Over time, my students began to think differently about how they could use these tools to think, share, and access information. A few examples:
One student was visiting New York City when Hurricane Sandy made landfall. Back in Chicago, my class was very concerned about their friend and his safety, so we tweeted his family to see if they were ok. My student responded that he was safe in Brooklyn and offered to provide students information and updates “live” from the storm.
For the next several days, students asked questions from the safety of our classroom and got information via tweets, photos, and video from their peer. This was transformative as it was the first time my kids experienced a dramatic event where the facts were curated and filtered by a student—a six-year-old was reporting a national story! My students weren’t getting the information from the local news or from an adult; they were hearing it from their buddy—and that somehow made the event a little less scary.
On a non-attendance day for students, several colleagues and I invited a few kids to present with us at a conference. My students could not wait to “teach the teachers.” In fact, one child was child so anxious to teach that she posted a blog from home telling her followers about the event! Not only did she use her blog to share her excitement, she embedded an audio clip in the blog that showed others how to use her tool for learning, Croak.it. By the end of the week she had comments from kids and teachers around the country thanking her for introducing them to Croak.it. The feedback this student received showed my students that kids really can teach adults.
Throughout the year, kids connected with authors they love on Twitter, asked questions of local museums and zoos, got feedback from organizations they respected and had regular opportunities to connect with more knowledgeable people. As an adult, I recognize the importance of my PLN—I am the product of what so many others have graciously shared, introduced, and invested in me. My colleagues across the hall, those I learn from at conferences and my online social network provide me access to many of the best thinkers in the world. As educators, it is our responsibility to create the same conditions for our students.
When we provide new avenues for questioning and thinking we help kids build their Student Learning Network, or their SLN. We give kids new ways to think, access, and understand. We set the tone that each child’s contribution matters and that kids have resources and colleagues worldwide. We instill the belief that anything is possible and build upon what Peter H. Johnson has so thoughtfully described as a “sense of agency.” The mindset shifts and students are empowered: I’m the kind of kid who can connect on a blog. I’m the kind of kid who can ask questions of experts around the globe. I’m the kind of kid who has a network. I’m the kind of kid who ______. Fill in the blank. When we build a sense of agency, our kids believe that anything is possible.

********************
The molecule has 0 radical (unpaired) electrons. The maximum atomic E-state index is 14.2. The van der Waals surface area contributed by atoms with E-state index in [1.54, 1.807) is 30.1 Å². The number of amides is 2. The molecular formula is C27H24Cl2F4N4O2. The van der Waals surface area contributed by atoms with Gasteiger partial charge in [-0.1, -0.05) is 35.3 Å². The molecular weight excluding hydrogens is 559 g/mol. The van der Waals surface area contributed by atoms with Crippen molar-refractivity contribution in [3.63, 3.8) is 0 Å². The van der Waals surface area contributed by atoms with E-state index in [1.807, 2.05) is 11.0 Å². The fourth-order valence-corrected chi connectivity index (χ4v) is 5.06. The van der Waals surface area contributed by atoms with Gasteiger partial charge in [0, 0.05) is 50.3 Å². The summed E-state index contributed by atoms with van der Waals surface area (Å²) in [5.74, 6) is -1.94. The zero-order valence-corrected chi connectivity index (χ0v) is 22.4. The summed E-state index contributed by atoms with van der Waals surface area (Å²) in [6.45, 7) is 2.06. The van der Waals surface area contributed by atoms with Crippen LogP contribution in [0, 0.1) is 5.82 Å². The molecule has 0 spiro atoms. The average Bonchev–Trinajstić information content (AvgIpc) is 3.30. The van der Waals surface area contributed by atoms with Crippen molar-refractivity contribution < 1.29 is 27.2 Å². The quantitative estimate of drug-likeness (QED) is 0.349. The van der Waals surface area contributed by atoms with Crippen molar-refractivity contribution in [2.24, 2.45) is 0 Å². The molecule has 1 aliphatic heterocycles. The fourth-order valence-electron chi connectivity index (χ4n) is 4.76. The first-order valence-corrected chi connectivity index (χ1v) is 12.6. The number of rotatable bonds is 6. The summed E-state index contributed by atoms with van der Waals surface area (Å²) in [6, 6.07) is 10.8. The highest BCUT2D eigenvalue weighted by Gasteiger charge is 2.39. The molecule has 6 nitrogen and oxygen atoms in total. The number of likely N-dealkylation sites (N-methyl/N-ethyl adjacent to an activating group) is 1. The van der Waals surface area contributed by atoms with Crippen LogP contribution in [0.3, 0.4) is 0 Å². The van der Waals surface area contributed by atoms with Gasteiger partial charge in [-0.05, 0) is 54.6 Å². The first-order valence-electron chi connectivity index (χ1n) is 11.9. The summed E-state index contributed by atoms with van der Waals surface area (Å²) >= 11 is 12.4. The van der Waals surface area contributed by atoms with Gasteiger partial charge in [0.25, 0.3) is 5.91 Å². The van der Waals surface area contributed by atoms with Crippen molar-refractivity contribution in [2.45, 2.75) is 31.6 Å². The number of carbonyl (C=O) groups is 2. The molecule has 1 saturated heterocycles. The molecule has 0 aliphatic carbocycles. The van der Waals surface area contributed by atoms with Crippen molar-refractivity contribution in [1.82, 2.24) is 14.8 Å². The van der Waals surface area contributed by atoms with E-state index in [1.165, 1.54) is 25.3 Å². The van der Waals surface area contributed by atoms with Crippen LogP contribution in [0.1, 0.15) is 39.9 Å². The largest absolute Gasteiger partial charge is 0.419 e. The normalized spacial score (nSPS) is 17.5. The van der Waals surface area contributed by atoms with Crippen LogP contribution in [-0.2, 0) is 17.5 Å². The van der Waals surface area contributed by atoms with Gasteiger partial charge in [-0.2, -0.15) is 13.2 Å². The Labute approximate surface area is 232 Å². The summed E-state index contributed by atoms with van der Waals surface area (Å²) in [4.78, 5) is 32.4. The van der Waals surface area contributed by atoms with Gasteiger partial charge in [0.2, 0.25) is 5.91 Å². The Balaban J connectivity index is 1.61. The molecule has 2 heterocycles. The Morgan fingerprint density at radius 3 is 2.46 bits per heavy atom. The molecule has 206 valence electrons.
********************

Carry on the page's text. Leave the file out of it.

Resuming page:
Over time my students leveraged social media to find new opportunities. One student in my classroom posted this blog about his dog:
In this post we can identify this child understands audience and is thrilled to be getting a pet. But what does he really do? Here, a seven-year old crowdsources a name for his dog. He could’ve surveyed his classmates using a clipboard and markers, but instead he amplifies his thinking and uses his blog to collect global data on what he should name his dog. This is thinking. This is agency. This is passion.
It’s not the technology alone that changes learning, but what we do with it that matters. Social media has invited my kids to write more than they ever have before. Through comments and interactions kids know that their followers care about what they have to say. The authentic audience motivates them to live curiously and inspires them to seek and build new knowledge. Students understand that they have a voice and that their voice matters. They share from their hearts and use these new tools to transform how they interact with the world.
Italian economist Leonardo Boncinelli shares a mindset that I hope to embody in my instruction every day: “When kids are curious & INTERACTING with the world they are not thinking about the learning goals they have to achieve. They are living.”
Learning is social. We now have even more opportunities to amplify student thinking. Let’s do it.
Come see Kristin Ziemke present “Student Learning Networks: Building Digital Learning Communities that Ignite Powerful Learning” at IRA’s 59th Annual Convention, May 9-12, 2014, in New Orleans, Louisiana.
Kristin Ziemke is the co-author of “Connecting Comprehension and Technology.” She teaches in Chicago, works with districts around the country, and hosts webinars regularly for Heinemann on literacy, inquiry and technology. Educators can connect with her on Twitter @KristinZiemke and follow her students @ourkidsteach. Her website is KristinZiemke.com.